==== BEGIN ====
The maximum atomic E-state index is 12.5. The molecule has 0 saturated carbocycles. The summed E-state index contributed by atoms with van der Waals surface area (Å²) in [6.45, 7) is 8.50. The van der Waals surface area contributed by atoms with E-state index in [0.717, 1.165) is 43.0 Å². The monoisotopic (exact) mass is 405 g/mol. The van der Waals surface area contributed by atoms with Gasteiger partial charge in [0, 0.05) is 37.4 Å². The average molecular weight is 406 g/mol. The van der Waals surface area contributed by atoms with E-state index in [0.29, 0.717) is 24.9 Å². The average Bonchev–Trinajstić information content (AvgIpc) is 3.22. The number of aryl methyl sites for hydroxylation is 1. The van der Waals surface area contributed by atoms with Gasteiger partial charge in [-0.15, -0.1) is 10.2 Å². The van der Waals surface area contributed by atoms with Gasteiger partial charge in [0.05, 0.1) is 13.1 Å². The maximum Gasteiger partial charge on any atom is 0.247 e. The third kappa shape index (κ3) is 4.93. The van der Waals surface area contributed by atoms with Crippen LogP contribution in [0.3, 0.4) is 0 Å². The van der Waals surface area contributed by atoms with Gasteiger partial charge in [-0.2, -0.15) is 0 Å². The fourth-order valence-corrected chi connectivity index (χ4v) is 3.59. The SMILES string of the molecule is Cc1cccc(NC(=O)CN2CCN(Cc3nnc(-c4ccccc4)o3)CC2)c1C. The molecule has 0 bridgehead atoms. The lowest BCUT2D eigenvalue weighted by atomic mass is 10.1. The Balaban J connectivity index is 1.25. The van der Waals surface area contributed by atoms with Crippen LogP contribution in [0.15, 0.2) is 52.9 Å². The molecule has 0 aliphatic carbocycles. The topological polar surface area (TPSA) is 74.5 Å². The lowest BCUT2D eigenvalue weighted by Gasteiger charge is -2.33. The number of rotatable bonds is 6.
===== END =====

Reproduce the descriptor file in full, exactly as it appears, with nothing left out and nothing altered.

The maximum atomic E-state index is 12.5. The molecule has 0 saturated carbocycles. The summed E-state index contributed by atoms with van der Waals surface area (Å²) in [6.45, 7) is 8.50. The van der Waals surface area contributed by atoms with E-state index in [0.717, 1.165) is 43.0 Å². The monoisotopic (exact) mass is 405 g/mol. The van der Waals surface area contributed by atoms with Gasteiger partial charge in [0, 0.05) is 37.4 Å². The average molecular weight is 406 g/mol. The van der Waals surface area contributed by atoms with E-state index in [0.29, 0.717) is 24.9 Å². The average Bonchev–Trinajstić information content (AvgIpc) is 3.22. The number of aryl methyl sites for hydroxylation is 1. The van der Waals surface area contributed by atoms with Gasteiger partial charge in [-0.15, -0.1) is 10.2 Å². The van der Waals surface area contributed by atoms with Gasteiger partial charge in [0.05, 0.1) is 13.1 Å². The maximum Gasteiger partial charge on any atom is 0.247 e. The third kappa shape index (κ3) is 4.93. The van der Waals surface area contributed by atoms with Crippen LogP contribution in [0.3, 0.4) is 0 Å². The van der Waals surface area contributed by atoms with Gasteiger partial charge in [-0.2, -0.15) is 0 Å². The fourth-order valence-corrected chi connectivity index (χ4v) is 3.59. The SMILES string of the molecule is Cc1cccc(NC(=O)CN2CCN(Cc3nnc(-c4ccccc4)o3)CC2)c1C. The molecule has 0 bridgehead atoms. The lowest BCUT2D eigenvalue weighted by atomic mass is 10.1. The Balaban J connectivity index is 1.25. The van der Waals surface area contributed by atoms with Crippen LogP contribution in [0.15, 0.2) is 52.9 Å². The molecule has 0 aliphatic carbocycles. The topological polar surface area (TPSA) is 74.5 Å². The lowest BCUT2D eigenvalue weighted by Gasteiger charge is -2.33. The number of rotatable bonds is 6.